There’s no denying the power of persuasive visuals, from animated videos to grab-worthy brochures. But today, it’s understood that the rule also extends to graphs and charts and layouts. When you’re presenting data, it needs to look amazing—or you’ll never hold someone’s attention long enough to actually explain the impressive takeaways that your slides reflect.
Therefore, sales and marketing teams are now stepping up their game with gorgeous pitch decks and presentations. So how can you make sure yours measure up—much less stand out—especially if you’re on a limited budget?
Below, we’ll discuss some of the easiest standards to meet that will allow you to step up your game. With a little time and practice, you’ll be up to par with your industry’s best-shared decks.
1. Be brave, but stay simple: People often overdo slides in an effort to make them more interesting. You should actually keep your slides clear and concise, so that your audience knows where to focus their attention and can listen to the presenter at the same time. However, simplicity doesn’t mean you should forget those “surprise and delight” moments, like bright colors, bits of humor, or brave choices—such as hand-drawn cartoons for your images, or even triangles for text callouts instead of boxes. (Note: Those moments should never involve quirky transitions; we left those back in the aughts!) Engage your audience with joy, not complexity.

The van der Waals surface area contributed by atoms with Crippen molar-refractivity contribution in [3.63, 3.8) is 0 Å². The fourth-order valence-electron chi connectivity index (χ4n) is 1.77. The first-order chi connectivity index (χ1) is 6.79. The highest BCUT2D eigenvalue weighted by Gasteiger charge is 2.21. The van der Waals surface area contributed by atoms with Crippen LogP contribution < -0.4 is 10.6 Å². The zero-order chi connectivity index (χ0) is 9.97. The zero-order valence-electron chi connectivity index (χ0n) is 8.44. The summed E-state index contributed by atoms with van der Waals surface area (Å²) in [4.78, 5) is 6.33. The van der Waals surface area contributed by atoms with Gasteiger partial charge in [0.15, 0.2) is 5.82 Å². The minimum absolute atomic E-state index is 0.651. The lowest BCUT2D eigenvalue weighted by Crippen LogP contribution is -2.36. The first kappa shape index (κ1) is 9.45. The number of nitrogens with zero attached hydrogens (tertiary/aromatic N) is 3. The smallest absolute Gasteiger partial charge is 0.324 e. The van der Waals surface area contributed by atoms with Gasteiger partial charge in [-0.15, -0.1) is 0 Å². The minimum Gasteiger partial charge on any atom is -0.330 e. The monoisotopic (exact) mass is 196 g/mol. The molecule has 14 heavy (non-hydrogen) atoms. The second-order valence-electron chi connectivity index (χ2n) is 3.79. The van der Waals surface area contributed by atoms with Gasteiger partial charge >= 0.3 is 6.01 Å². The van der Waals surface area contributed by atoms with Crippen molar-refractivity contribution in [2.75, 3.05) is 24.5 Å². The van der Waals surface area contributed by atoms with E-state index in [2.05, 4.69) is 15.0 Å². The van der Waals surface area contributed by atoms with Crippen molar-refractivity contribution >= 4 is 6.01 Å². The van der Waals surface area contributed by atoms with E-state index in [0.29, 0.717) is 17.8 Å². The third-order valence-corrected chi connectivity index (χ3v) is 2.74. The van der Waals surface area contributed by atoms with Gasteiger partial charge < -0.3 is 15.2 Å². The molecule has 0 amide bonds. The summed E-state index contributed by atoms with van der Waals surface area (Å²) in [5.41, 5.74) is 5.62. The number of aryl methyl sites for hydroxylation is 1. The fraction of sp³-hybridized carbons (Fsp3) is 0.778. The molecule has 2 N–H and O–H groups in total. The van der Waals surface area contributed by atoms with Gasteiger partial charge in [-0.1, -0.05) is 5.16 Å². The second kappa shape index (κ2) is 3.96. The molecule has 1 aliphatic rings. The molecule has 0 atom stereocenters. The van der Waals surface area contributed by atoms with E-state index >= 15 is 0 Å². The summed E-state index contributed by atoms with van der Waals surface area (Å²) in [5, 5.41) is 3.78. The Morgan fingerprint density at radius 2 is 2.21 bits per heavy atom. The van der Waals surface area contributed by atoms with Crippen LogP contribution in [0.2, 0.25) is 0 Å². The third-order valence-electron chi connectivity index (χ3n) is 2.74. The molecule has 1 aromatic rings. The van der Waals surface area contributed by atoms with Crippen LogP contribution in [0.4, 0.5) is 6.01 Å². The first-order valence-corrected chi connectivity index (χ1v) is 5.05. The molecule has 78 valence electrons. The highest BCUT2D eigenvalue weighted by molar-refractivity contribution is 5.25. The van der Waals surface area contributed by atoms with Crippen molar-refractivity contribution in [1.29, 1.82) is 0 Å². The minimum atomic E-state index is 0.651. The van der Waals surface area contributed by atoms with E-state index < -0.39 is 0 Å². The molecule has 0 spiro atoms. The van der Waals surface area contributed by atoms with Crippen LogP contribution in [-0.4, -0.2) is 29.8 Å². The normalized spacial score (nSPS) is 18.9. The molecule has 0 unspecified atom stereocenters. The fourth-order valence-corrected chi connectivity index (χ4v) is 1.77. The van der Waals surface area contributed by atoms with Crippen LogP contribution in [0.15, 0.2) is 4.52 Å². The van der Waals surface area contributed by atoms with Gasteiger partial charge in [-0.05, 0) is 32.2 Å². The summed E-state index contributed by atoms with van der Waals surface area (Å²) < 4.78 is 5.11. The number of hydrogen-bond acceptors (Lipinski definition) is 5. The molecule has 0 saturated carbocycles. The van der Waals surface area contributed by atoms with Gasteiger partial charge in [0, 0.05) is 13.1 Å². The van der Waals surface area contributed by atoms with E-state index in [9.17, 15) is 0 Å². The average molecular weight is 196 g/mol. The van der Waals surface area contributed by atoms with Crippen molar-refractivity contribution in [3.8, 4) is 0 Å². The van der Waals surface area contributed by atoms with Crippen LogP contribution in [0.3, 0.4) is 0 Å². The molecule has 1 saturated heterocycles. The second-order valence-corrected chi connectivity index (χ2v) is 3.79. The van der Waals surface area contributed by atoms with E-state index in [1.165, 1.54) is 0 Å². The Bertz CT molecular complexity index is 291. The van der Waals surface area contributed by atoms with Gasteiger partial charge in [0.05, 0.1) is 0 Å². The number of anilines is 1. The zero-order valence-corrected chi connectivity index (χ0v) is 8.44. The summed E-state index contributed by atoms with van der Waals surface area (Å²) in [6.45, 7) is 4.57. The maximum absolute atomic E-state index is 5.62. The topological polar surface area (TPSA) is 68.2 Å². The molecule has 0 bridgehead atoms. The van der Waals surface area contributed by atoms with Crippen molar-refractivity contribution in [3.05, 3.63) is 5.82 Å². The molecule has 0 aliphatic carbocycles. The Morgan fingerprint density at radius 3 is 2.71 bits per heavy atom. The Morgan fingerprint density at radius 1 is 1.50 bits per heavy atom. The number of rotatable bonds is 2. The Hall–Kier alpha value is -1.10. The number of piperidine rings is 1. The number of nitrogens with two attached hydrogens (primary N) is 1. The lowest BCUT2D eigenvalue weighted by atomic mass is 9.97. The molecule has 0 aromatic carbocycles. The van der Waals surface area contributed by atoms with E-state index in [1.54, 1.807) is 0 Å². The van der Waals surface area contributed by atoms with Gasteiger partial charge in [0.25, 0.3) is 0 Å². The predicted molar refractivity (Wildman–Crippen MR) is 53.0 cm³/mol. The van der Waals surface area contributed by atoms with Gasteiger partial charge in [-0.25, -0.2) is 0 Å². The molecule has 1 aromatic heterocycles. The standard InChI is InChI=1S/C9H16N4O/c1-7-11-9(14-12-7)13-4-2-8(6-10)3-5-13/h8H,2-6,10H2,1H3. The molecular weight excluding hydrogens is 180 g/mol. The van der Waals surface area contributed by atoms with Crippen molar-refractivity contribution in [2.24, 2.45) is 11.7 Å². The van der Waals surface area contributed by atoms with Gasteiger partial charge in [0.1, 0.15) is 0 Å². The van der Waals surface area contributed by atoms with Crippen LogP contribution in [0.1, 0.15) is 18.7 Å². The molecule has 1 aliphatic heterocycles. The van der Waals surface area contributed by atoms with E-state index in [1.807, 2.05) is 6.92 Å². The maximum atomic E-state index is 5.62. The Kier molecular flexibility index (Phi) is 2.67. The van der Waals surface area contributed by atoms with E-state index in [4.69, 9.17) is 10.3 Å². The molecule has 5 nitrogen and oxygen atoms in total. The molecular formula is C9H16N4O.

2. Work from an original template: Templates are important, because they help your company uphold branding guidelines, ensure consistency between presentations, and create flow between slides. But you don’t want to just grab a demo template from the web and go from there. Those designs have often been used a million times, and can cause your audience to lose interest. There’s high value in purchasing a set of entirely unique slides, which your team can use to build out a set of custom templates or an endless variety of decks in the future.
3. Focus on your key takeaways: Presentations often compile a large amount of information into a compact space. Your audience won’t retain all of that information in one sitting. And while your charts and data will be useful for them to go back and reference later, one area to really spend a lot of attention is your key takeaways. What is the message you’re trying to convey? What is your story? What are the three talking points you really want them to grasp when they leave the room? Make sure that those elements are emphasized through your setup and payoff, your talking points and even images. You don’t want people to be so dazzled by your entertaining, beautiful deck that they have no idea what you were attempting to convey.
For a conversation about turning your data into eye-catching assets, or if you’d like our team of graphic designers to prepare materials for your next big pitch, reach out anytime.